View all instructions

Enjoy this project?



William wrote 06/22/2018 at 06:06 point

New Pull Request powered up & ready for 3D review!

  Are you sure? yes | no

William wrote 02/21/2016 at 11:58 point

Spring Cleaning! Some reorganization, new things & better documentation. Existing spec is untouched, aside from XLR6:

  Are you sure? yes | no

William wrote 09/19/2015 at 00:59 point

The latest additions & minor revisions have been adopted :)

  Are you sure? yes | no

William wrote 08/17/2015 at 09:42 point

Just submitted a new pull request containing a few minor revisions, some new connector spec proposals & documentation updates: 

  Are you sure? yes | no

Antti Lukats wrote 07/16/2015 at 16:14 point

there was an unsuccesful product designed into DB25 to DB25 plastic, based on AT90S8515, very very long time ago..

  Are you sure? yes | no

William wrote 07/19/2015 at 06:35 point

Hey thanks for letting me know! Bummer it didn't work out...

I view this as more of a project than a product. Instead of emphasizing a turn-key product line (for only $199.999999 ninety nine!), the emphasis instead is on compatibility amongst modules you, I, or others make in their classroom, small shop or on their dining room table with parts that are cheap/free.
For this idea to continue gaining traction, the must cover the right bases & be as stable as possible.

  Are you sure? yes | no

William wrote 07/13/2015 at 09:01 point

Note: spec revisions will be automatically confirmed next Monday if none object:

  Are you sure? yes | no

Matthew Gingerich wrote 06/05/2015 at 14:42 point

This is cool! I often find myself wishing I kept some useful things like square wave generators or motor controllers in little modular blocks.

  Are you sure? yes | no

William wrote 06/08/2015 at 10:07 point

Thanks man! I haven't gotten to putting any motor controllers in a box yet (though I've worked a bit on a stepper motor module for bench tests). The github link has the preliminary pin proposals. I think the DA-15 connector is pretty solid. That connector is extremely rare in modern computing -- yet easy to find at electronics stores. My thinking is that the DA-15 connector is for those just getting started with the framework, and DE-9/DB-25 are for those a bit further along.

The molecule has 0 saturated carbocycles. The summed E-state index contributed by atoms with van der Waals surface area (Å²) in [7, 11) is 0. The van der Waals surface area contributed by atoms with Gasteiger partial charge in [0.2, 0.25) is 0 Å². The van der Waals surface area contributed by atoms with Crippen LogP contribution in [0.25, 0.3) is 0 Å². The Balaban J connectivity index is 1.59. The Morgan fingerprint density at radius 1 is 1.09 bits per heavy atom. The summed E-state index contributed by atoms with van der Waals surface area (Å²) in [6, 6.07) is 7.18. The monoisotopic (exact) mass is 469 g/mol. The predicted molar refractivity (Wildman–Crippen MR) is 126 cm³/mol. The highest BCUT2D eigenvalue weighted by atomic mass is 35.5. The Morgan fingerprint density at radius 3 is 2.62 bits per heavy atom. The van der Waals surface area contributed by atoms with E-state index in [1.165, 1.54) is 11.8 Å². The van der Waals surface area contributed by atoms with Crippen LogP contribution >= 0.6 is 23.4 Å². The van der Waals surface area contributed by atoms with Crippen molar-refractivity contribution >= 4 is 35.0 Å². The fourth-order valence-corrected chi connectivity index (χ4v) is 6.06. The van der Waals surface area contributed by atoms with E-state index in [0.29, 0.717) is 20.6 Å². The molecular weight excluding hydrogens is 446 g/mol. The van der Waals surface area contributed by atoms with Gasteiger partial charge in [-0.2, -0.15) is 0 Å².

I've been getting some great notes from others about things to add and revise. Your note also provided a great deal of inspiration. A new pull request will be posted later this week.
The spec will put CANBUS on pins 2 & 3 of DE-9/DB-25, among other things. DB-25 will feature CAN, SPI, ICSP, I2C, S/PDIF, & 1080i/480i analog video & audio. Those pins won't likely be used at all at once on the same connector. The idea is that when you plug one Retro Module into another, nothing cooks.

  Are you sure? yes | no


[this comment has been deleted]

William wrote 07/09/2015 at 03:41 point

Hey Bryan! Thanks for your input! I learned about CAN via D-sub 9 just a month ago. The current version of the spec (unlike the proposed version) does not include CAN at all. I2C is currently on pins 2 & 3 of DE-9 & DB-25, which are commonly for RS-232 or RS-422. The proposed version, as you may know, puts CAN on pins 2 & 3 instead. This is a nod to those who have used these connectors for decades. The challenge with CiA 102: pin 9 on a DE-9 connector is generally used for ground. As such, old DE-9 to DB-25 adapters & old printer cables could not be used. I'm not against adopting the CiA 102 standard, but there would be tradeoffs. Please consider submitting a pull request. Others may also desire adherance to CiA 102. I aim to have this spec be as open (and soon: as stable) as possible.
You do raise a very good point: there should be a way to use high-quality off-the-shelf tools. I will add `cia-102` into the client device collection. It would be very easy to adapt a CiA 102 module to be compatible with Retro Modules. RS-232 to RS-422 adapters use the same approach -- two DE-9 connectors in a barrel. Pins 2, 7, 3 & 6 on the CiA 102 side would be pins 2, 3, 4 and 9 on the Retro Module side.

More to ponder...

  Are you sure? yes | no

William wrote 06/23/2015 at 07:30 point

Just submitted the latest revisions to There is now a pin on DA-15 dedicated to the signal from a wave generator, and other high-current connectors have been introduced.

  Are you sure? yes | no

Similar Projects

Does this project spark your interest?

Become a member to follow this project and never miss any updates